By Meera Jagannathan
A different kind of COVID-19 vaccine concern has emerged in recent months: Many kids aren’t getting their routine immunizations, potentially leaving them vulnerable to vaccine-preventable illnesses.
Some 16% of parents report that their kids haven’t gotten all of their pediatrician-advised vaccinations due to pandemic-related scheduling difficulties, according to a newly published Harris Poll of 1,013 U.S. adults conducted on behalf of Fast Company in late July.
And as school districts grapple with whether and how to reopen in the fall , 26% of parents said they would definitely pull their kids out of school should immunization rates there decline significantly. More than half (52%) said they would consider doing so, and 22% said they would allow their kids to keep going to school, according to the nationally representative Harris Poll.
Previous data support these findings: A May 15 Centers for Disease Control and Prevention report charted a “a notable decrease” in orders for routine pediatric vaccinations during the period between Jan. 6 and April 19, compared to a similar timespan one year earlier. This decline, the CDC said, started the week after President Trump’s COVID-19 national-emergency declaration on March 13.
One potential contributor to this drop might be parents’ concerns about possibly exposing their kids to the novel coronavirus during well-child visits, wrote CDC researcher Jeanne Santoli and her co-authors. “To the extent that this is the case, reminding parents of the vital need to protect their children against serious vaccine-preventable diseases, even as the COVID-19 pandemic continues, is critical,” they wrote.
As social-distancing measures ease up, they added, kids who haven’t been vaccinated will be more susceptible to diseases like measles.
“The ongoing COVID-19 pandemic is a reminder of the importance of vaccination,” the authors wrote. “The identified declines in routine pediatric vaccine ordering and doses administered might indicate that U.S. children and their communities face increased risks for outbreaks of vaccine-preventable diseases.”
In response, American Academy of Pediatrics president Sally Goza released a statement calling the trend “incredibly worrisome.” She urged parents to schedule a vaccine catch-up or well-child visit for their children, and assured them such visits could be made safely.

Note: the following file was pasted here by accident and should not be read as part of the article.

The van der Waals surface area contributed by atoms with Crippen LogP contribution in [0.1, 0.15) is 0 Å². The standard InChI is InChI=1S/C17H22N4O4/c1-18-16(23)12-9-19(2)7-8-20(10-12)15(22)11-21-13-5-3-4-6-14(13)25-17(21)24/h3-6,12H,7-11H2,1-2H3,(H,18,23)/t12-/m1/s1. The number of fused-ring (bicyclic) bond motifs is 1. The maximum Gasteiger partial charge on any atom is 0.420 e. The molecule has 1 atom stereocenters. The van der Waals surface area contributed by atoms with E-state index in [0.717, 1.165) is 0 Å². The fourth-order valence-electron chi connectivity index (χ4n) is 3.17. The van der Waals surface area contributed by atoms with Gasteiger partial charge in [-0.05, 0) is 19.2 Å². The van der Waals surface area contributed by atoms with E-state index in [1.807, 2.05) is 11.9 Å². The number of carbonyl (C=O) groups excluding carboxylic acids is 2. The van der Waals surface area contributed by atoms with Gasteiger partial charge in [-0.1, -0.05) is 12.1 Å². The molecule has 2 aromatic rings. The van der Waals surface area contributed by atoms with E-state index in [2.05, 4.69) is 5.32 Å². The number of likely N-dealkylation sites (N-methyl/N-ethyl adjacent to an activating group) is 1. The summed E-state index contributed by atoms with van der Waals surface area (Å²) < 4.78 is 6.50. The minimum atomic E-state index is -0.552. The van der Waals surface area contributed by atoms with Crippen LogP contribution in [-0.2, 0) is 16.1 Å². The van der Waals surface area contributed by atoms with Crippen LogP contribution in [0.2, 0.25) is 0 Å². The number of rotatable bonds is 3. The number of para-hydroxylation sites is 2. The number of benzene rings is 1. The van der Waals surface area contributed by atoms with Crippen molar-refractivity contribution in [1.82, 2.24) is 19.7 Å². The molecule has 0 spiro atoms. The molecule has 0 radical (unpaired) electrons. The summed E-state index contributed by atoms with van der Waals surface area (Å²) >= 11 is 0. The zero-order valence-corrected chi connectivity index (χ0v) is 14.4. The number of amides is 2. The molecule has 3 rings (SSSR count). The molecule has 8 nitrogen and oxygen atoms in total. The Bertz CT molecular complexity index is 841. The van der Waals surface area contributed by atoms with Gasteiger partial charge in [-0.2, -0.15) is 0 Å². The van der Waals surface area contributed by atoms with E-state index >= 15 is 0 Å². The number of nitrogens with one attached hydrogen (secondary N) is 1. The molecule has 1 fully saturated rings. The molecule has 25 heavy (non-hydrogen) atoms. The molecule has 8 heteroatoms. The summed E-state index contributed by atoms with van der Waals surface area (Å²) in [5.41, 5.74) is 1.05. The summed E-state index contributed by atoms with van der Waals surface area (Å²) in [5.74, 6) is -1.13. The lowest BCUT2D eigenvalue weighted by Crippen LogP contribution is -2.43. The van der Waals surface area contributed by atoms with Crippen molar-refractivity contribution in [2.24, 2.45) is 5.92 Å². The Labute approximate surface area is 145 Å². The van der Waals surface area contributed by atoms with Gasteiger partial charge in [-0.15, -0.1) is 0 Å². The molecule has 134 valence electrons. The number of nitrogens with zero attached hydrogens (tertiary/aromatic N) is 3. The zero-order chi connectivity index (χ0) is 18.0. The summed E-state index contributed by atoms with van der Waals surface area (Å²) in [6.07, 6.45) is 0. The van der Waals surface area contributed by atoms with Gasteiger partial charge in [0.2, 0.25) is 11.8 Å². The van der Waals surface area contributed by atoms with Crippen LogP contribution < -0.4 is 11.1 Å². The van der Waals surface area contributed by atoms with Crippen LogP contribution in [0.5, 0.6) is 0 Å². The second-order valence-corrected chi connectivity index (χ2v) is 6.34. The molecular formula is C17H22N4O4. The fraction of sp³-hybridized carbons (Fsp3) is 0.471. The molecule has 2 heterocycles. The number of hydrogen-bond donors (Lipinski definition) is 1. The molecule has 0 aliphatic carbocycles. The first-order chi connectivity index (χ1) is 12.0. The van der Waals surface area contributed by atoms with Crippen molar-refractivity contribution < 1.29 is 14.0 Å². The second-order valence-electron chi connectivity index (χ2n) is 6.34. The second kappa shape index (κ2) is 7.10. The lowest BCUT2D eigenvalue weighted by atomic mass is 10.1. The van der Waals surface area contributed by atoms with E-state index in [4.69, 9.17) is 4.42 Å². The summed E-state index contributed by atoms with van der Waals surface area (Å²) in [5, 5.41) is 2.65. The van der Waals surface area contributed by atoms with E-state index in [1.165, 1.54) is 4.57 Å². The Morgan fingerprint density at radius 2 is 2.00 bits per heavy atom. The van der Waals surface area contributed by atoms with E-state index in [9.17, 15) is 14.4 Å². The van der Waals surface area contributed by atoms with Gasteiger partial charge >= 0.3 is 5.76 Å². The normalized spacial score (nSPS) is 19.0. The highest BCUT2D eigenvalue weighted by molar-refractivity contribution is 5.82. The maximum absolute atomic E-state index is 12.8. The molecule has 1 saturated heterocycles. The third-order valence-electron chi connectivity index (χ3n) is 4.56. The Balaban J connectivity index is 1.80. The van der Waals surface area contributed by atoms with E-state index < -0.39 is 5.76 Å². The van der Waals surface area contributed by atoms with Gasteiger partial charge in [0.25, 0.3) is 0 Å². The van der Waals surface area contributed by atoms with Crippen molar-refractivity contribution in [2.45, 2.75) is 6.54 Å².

“I remember treating children with these diseases as recently as the 1980s, and we do not want to return to a time when parents had to worry their infant could die of meningitis — especially when we have a vaccine to prevent it,” Goza said. “The COVID-19 pandemic is giving all of us a real-time education in what this vulnerability feels like. Fortunately, we have vaccines to protect children and teens against 16 different diseases.”
A subsequent CDC report published in May uncovered similar results in Michigan’s child vaccination coverage during the pandemic, finding that “vaccination coverage declined in all milestone age cohorts, except for birth-dose hepatitis B coverage, which is typically administered in the hospital setting.”
Meanwhile, a recent investigation by Scientific American , which sought data from every state health department and Washington, D.C., and obtained data from 34 agencies, found that vaccinations “declined starkly” across the country in the six weeks after the World Health Organization deemed the outbreak a pandemic.
Health officials in New York City, the onetime U.S. epicenter of the pandemic, told the outlet that compared to 2019, vaccine doses were down 63% two months after the city’s shutdown began.
Kids aren’t the only ones forgoing vaccines: One in 10 adults said scheduling problems had thwarted them from getting vaccinated against illnesses like influenza, tetanus and shingles, according to the Harris Poll.
Public-health experts have stressed the importance of high flu-vaccine coverage , which they say will reduce flu-related mortality and help prevent health-care systems from becoming overwhelmed while both influenza viruses and SARS-CoV-2, the virus that causes COVID-19, are circulating.
The Harris Poll also found a slight uptick in the share of parents who are against vaccines because of health concerns, which rose from 7% pre-pandemic to 9% today. As JAMA Pediatrics notes in an article geared toward patients, it’s important to get information from reliable sources and reject vaccine myths.
“The most widely known myth is a reported link between the measles, mumps, and rubella vaccine and autism. It came from a false study in the 1990s that was later retracted by the journal that initially published it,” the article’s authors note. “Since then, many research studies have shown no connection between autism and any vaccine.”